How to apply for French Nationality – Part One

Find out if you’re eligible to apply

First things first, if you want to apply for French nationality you need to find out if you are eligible to apply. This information can be found on the servicepublic.fr website but, it’s only in French, so here’s a short translation:

Nationality by Declaration

  • through marriage to a French person
  • if you have a French descendant, this is only available if you are over 65 and have been living in France for over 25 years
  • when you have a brother or sister who has French nationality

Nationality by Naturalisation 

There are many ways that you can acquire your nationality through naturalisation but the most popular ways are:

  • If you have lived in France for over 5 years
  • If you have completed 2 years of higher education in France

You are also expected to have adapted to French culture, integrated into French life and to have a professional career in France. The type of contract you have (e.g. CDD or a CDI) will not be an obstacle to obtaining nationality as long as you can prove you have stable and sufficient resources. Lastly, you will have to prove that your French level is B1 or above by taking a test. When you have your final interview with the Prefecture they will also test your French.

So now you can apply, what’s next?

The best thing you can do first is find out which prefecture you need to apply to as different prefectures have different processes. For example, the Prefecture de Paris asks you to send your application by post. On the other hand, my prefecture (Creteil – Val de Marne) asks you to make an appointment to drop off your documents. You can find out this information here under depôt de la demande.

After that, you can download the form you need to fill in and the notice d’information that goes with it. This will help you fill in the form and will also tell you which documents you need (depending on your situation).

Download the form here

Download the manual here

The form will need to be filled in twice as you need to submit two copies.

What documents will you need?

This can vary depending on your situation but the general documents needed for any application are the following:

  • ORIGINALS of your birth certificate, your parents birth or death certificate, your parents marriage or divorce certificate. If you are from the UK you can apply at https://www.gov.uk/order-copy-birth-death-marriage-certificate they cost around £10 each*
  • A police record check from your home country (if you lived there for more than 6 months in the last 10 years), if you are from the UK you can apply for one at https://www.acro.police.uk/police_certificates.aspx, it costs around £50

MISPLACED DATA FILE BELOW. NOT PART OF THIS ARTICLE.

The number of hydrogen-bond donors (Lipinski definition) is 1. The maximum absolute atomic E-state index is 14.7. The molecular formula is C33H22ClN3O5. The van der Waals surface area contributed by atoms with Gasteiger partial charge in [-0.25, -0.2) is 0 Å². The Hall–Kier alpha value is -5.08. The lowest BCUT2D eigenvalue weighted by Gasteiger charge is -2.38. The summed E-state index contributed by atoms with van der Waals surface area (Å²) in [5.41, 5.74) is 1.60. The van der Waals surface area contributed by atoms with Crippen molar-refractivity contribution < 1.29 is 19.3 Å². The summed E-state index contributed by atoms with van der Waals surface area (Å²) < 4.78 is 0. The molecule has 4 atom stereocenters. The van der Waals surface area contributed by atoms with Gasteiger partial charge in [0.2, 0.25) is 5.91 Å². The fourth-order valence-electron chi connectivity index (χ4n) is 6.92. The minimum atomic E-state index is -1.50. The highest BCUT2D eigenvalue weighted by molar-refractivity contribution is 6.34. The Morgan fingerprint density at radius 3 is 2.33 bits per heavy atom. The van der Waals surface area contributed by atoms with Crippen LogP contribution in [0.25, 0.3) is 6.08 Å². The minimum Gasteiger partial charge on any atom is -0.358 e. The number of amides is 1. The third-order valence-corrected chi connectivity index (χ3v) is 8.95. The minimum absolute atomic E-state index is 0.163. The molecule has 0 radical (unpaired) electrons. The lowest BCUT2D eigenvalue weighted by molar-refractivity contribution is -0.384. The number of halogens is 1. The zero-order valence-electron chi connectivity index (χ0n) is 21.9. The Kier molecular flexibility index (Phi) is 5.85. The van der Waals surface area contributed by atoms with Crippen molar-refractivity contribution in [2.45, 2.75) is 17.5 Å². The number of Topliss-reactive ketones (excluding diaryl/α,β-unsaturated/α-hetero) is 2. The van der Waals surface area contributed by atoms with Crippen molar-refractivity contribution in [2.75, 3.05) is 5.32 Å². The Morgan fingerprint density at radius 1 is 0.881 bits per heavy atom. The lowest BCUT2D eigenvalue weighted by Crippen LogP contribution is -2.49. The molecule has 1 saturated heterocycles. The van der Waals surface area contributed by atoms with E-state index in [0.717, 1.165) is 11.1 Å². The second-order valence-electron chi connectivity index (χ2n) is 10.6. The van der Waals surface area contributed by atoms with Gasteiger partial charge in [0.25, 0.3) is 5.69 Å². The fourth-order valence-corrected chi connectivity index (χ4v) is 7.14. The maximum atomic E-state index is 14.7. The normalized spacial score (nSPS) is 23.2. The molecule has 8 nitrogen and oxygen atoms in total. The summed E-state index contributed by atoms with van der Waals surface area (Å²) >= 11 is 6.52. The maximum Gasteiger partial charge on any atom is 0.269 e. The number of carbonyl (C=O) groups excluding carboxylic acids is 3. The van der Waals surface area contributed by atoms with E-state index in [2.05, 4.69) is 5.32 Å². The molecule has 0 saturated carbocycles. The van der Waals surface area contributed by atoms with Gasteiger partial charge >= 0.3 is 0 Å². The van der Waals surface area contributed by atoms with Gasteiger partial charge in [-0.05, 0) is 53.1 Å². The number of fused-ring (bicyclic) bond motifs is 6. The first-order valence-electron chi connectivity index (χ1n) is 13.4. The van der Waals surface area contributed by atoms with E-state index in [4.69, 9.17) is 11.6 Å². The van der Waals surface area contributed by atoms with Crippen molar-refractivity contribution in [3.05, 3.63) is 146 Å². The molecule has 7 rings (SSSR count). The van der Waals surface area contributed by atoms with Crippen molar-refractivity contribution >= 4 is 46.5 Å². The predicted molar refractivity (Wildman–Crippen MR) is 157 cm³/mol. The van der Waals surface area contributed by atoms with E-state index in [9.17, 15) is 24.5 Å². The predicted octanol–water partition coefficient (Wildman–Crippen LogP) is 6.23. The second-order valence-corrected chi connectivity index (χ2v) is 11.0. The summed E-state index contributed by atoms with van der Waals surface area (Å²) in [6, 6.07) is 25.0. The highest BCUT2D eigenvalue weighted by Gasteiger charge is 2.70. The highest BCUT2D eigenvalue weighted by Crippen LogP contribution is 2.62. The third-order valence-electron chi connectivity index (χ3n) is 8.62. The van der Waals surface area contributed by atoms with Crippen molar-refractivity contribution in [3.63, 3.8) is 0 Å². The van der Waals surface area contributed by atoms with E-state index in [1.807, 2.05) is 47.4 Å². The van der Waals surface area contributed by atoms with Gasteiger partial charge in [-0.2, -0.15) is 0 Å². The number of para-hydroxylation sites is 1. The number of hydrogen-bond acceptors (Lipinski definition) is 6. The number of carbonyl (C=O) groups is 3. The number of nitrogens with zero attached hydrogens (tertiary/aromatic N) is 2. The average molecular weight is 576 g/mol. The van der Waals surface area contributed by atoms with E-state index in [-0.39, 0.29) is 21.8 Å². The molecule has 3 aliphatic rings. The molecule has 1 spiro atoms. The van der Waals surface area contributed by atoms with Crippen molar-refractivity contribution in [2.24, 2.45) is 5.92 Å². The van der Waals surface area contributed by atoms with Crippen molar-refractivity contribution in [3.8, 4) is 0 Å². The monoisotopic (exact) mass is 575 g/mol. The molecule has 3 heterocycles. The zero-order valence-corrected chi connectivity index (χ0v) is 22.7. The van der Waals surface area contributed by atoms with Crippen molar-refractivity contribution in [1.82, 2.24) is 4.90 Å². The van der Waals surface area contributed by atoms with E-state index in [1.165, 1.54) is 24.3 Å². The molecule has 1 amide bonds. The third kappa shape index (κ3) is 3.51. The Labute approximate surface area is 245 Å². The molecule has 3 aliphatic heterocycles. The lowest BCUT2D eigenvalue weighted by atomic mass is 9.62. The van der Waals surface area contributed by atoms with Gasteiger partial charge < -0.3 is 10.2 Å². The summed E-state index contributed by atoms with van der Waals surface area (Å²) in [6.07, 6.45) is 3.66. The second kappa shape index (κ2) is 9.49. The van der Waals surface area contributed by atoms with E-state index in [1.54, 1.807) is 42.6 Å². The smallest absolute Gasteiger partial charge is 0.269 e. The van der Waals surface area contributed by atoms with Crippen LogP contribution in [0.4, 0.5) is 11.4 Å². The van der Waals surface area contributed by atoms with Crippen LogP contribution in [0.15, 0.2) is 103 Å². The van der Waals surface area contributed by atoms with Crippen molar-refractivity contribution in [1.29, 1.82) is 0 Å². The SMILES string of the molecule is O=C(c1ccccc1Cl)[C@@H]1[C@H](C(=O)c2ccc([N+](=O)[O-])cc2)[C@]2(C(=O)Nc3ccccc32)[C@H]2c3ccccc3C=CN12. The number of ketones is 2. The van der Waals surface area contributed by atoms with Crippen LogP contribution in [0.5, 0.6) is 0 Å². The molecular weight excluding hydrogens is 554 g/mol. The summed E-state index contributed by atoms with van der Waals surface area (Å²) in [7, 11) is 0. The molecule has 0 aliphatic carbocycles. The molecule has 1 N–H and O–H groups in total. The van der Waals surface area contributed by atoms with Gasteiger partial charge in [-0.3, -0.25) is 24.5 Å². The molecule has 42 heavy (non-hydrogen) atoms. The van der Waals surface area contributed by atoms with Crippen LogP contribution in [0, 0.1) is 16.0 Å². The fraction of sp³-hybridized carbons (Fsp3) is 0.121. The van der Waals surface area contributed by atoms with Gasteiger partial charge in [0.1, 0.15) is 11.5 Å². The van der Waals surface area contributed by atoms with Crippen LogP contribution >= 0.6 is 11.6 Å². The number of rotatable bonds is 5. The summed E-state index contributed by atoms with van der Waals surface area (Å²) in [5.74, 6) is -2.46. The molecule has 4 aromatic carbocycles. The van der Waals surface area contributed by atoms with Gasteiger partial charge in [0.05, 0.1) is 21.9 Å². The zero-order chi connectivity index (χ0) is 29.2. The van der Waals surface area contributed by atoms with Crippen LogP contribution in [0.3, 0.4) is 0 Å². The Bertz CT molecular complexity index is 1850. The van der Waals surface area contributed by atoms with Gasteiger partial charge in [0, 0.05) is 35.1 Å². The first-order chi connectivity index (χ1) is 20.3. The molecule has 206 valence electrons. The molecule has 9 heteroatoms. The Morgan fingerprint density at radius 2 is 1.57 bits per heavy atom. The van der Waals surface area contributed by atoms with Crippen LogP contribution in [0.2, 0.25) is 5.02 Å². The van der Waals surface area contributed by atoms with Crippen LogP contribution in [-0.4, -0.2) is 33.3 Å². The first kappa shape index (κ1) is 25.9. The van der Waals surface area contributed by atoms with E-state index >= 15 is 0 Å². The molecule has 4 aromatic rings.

• These documents will need to be translated by a government approved translator, I used Davron Translations and would highly recommend them, you can get a quote from them on their website, but translations are usually around €50 per page https://davrontranslations.com/
  • a photocopy of your passport or titre de sejour
  • a fiscal stamp amounting to €55, you can get these from your local tabac
  • a French certificate showing that your level of French is B1 or above. If you have a higher education diploma from a French institute you do not need to do this, you will submit your diploma. If you, like me, did not attend a French university then you will have to take the test which costs around €98.  You can book it here
  • 2 passport photos with your first name, last name and date of birth on the back

*Note – the manual tells you to get your birth certificate légalisés or apostillés but if you’re from the UK this is not necessary*

Other documents you can expect to provide are:

WORK

  1. Your current work contract
  2. Certificat du travail for the last three years (if possible), you can just ask your HR department to do this for you, it’s very easy
  3. Your last three payslips

TAXES

  1. Your avis d’imposition or non-imposition for the last three years, with your payslips from November and December that correspond to these three years
  2. A bordereau de situation fiscale modèle P.237 for the last three years, find out how to get this here

PROPERTY

  1. Renters – you’ll need your rental contract, your last three quittances de loyer, your last electricity or telephone bill
  2. Owners – you’ll need a l’acte de propriété
  3. If someone is putting you up, you will need them to write an attestation d’hébergement – a letter saying you live with them (you can find models online, it’s very simple to do!) and supporting evidence of the identity of the person whom you live with

Other documents may be required but it really depends on your situation. Everything is very well explained in the manual that you can download but sadly there is no English version, so you may have to get a French person to clarify a few things for you.

In any case, the documents required are not hard to get, it just takes time, A  LOT of patience and  of course quite a bit of money. All in all the process will cost around 500 euros, but when you consider that’s to have the chance become French for the rest of your life, it’s quite a small price to pay!

This is just part one of a series of blog posts that I will be writing to help people apply for French nationality, come back soon for part two where I will give you advice about the French test!

Check out my article on translation help for more info on Davron translations!

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2 thoughts on “How to apply for French Nationality – Part One

  1. Hi! I have a question regarding the 2 years of higher educaTion in france. If i have already coMPleted two years, does that mean i can immediately apply for cItizenship or will i have to live in france for another 2 years? Thank you!

  2. I don’t have proof that my level of French is Bi :/ my French is good BUT not perfect.

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